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Sendai Nuclear Happy Times

We’ve reported a few times in the past about Japan’s efforts to restart its nuclear energy industry. This seemed inevitable because the country was not officially closing its plants, because it was rebuilding its regulatory regime to mirror that of the United States (that is, not linked to efforts to promote nuclear technology and focused exclusively on public safety) and, not least, because resource-light Japan has very few options in the energy sphere if it wants baseload carbon dioxide emission-free electricity. If it had completely abandoned nuclear energy, that would be unfortunate but comprehensible. But it made no moves to do so.

So that’s where we’ve been for the last five years. Here’s where we are now:
Kyushu Electric Power began to restart its Sendai No. 1 reactor on Tuesday, the company said, the first attempt to reboot Japan's nuclear industry in nearly two years after the sector was shut down in the wake of the 2011 Fukushima disaster.
The utility, which supplies electricity to the island of the same name in southwestern Japan, began the restart of the reactor at 10:30 a.m. (0130 GMT) as scheduled, a spokesman said.
Much of the news about this is found in European and, obviously, Japanese sources. It’s been very lightly covered in the U.S. But it would be a good thing to promote it here. Because some of the Japanese rationale for returning to nuclear energy is true here, too.
Since shutting down all nuclear plants, Japan has been relying on imported fossil fuels for its energy, at huge expense. The government has said nuclear power must resume to cut both import bills and growing CO2 emissions.
That’s the problem with being on an island with few energy-related resources. Importing relatively little uranium versus copious amounts of coal and liquefied natural gas takes a toll.
But, of course, it’s the emissions produced by those sources that cause deeper concern. From Reuters in April:
Japan's greenhouse-gas emissions rose to the second-highest on record in the year ended March 2014, revised government figures showed on Tuesday, reflecting a rise in coal-fired power after the indefinite closure of nuclear power plants.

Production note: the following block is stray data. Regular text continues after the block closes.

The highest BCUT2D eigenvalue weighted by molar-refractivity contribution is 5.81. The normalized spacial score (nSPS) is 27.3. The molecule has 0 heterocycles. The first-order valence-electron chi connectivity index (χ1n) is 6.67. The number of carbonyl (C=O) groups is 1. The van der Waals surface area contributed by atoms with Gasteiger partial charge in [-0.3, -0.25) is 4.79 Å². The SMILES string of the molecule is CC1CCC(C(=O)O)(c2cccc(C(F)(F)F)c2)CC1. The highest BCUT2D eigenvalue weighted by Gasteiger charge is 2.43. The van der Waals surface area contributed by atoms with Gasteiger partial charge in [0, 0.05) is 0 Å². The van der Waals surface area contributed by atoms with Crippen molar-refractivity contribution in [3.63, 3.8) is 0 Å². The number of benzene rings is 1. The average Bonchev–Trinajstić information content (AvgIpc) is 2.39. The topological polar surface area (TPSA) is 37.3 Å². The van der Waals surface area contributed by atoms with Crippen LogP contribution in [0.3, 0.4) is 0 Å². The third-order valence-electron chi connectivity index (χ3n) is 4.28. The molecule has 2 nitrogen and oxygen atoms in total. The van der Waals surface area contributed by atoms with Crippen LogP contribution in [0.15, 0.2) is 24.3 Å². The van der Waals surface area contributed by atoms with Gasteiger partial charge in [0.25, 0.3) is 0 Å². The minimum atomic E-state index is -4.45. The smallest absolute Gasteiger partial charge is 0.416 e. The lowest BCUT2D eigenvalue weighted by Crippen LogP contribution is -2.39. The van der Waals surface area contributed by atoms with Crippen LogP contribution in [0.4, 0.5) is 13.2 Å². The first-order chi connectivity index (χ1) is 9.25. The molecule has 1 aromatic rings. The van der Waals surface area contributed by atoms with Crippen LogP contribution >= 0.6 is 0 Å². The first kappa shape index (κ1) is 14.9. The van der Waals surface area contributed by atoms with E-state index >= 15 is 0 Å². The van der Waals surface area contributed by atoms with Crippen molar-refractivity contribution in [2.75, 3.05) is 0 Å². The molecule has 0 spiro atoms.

Emissions rose 1.2 percent to 1.408 billion metric tonnes of carbon dioxide (CO2) equivalent from a year earlier, according to the revised data published by the Ministry of Environment. That was up 0.8 percent from 2005 and up 10.8 percent from 1990.
Same source, July:
Japan said on Friday it would slash its greenhouse gas emissions by 26 percent by 2030 from 2013 levels and would submit the plan to the United Nations later in the day as its contribution to a global summit on climate change in Paris in November.
The target is based on the government's power generation plan for 2030 that the Ministry of Economy, Trade and Industry (METI) finalized on Thursday. The plan calls for relying slightly less on nuclear power than on renewable energy following the 2011 Fukushima disaster.
Which seems to me a realistic way to balance nuclear and renewable energy in a highly industrial society while keeping a watchful eye on CO2 emissions. Reuters also provides a sense of what Japan will not need by restarting Sendai:
The scheduled restart of Japan's first reactor in nearly two years next month would save around 850,000 tons of liquefied natural gas (LNG) per year, according to Reuters calculations based on data from the country's industry ministry.
And this is one reactor! Sendai 2 is prepping to return online in October, so the profile for imports will very rapidly improve.

And the future?
[Japan Prime Minister Shinzo ]Abe’s [energy] blueprint envisions stable, round-the-clock power sources such as nuclear, coal, and hydroelectric growing from about 40 percent of the electricity mix today to 60 percent in 2030. The rest of Japan’s electricity would come from natural gas and renewable energy like wind and solar power, complemented by increasingly aggressive efforts to boost energy efficiency.

While there are no hard-and-fast targets yet for nuclear power in the new plan, officials say it would represent about 20 percent of the total — slightly more than the 15 percent that Abe had sought, but much less than the 30 percent of Japan’s electricity in the years before Fukushima. With all its reactors offline, Japan currently doesn’t get any electricity from nuclear power.
Well, a third more than Abe suggested but a third less than it had before. That’s okay – Japan’s trying to find the right balance to power its society and meet its carbon goals. However it does that is fine by me – and that it includes nuclear energy basically means that Japan recognizes both its economic and emission avoidance qualities. Win-win.

Comments

Deepak Midha said…
Re: "...If it had completely abandoned nuclear energy, that would be unfortunate but comprehensible."

If Fukushima killed several thousands and caused widespread massive damage it'd be comprehensible. If Fukushima killed several hundred and caused severe local damage it just might be comprehensible. If Fukushima killed no one and caused no physical damage beyond the plant site, it is incomprehensible.

Deepak Midha

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